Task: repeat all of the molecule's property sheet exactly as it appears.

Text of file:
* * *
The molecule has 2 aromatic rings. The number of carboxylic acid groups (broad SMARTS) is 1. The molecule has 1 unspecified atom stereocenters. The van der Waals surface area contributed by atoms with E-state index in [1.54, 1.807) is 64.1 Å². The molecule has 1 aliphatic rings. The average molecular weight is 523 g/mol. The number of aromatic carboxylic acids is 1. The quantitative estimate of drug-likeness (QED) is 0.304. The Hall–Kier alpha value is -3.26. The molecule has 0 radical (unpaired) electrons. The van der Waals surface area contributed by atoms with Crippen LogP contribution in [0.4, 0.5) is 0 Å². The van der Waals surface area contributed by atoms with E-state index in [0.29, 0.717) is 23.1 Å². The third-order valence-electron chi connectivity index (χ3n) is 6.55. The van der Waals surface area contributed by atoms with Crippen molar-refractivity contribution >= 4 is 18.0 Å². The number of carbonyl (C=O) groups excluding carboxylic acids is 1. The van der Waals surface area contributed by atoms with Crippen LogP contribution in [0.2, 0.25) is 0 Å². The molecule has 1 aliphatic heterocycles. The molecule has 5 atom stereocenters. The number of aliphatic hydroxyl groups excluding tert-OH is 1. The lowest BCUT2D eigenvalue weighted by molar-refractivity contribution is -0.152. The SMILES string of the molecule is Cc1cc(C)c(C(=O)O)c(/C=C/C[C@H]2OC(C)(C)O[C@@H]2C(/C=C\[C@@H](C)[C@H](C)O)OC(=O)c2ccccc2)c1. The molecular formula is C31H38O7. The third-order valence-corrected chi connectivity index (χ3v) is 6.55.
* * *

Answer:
The molecule has 2 aromatic rings. The number of carboxylic acid groups (broad SMARTS) is 1. The molecule has 1 unspecified atom stereocenters. The van der Waals surface area contributed by atoms with E-state index in [1.54, 1.807) is 64.1 Å². The molecule has 1 aliphatic rings. The average molecular weight is 523 g/mol. The number of aromatic carboxylic acids is 1. The quantitative estimate of drug-likeness (QED) is 0.304. The Hall–Kier alpha value is -3.26. The molecule has 0 radical (unpaired) electrons. The van der Waals surface area contributed by atoms with Crippen LogP contribution in [0.4, 0.5) is 0 Å². The van der Waals surface area contributed by atoms with E-state index in [0.29, 0.717) is 23.1 Å². The third-order valence-electron chi connectivity index (χ3n) is 6.55. The van der Waals surface area contributed by atoms with Crippen molar-refractivity contribution >= 4 is 18.0 Å². The number of carbonyl (C=O) groups excluding carboxylic acids is 1. The van der Waals surface area contributed by atoms with Crippen LogP contribution in [0.2, 0.25) is 0 Å². The molecule has 1 aliphatic heterocycles. The molecule has 5 atom stereocenters. The number of aliphatic hydroxyl groups excluding tert-OH is 1. The lowest BCUT2D eigenvalue weighted by molar-refractivity contribution is -0.152. The SMILES string of the molecule is Cc1cc(C)c(C(=O)O)c(/C=C/C[C@H]2OC(C)(C)O[C@@H]2C(/C=C\[C@@H](C)[C@H](C)O)OC(=O)c2ccccc2)c1. The molecular formula is C31H38O7. The third-order valence-corrected chi connectivity index (χ3v) is 6.55.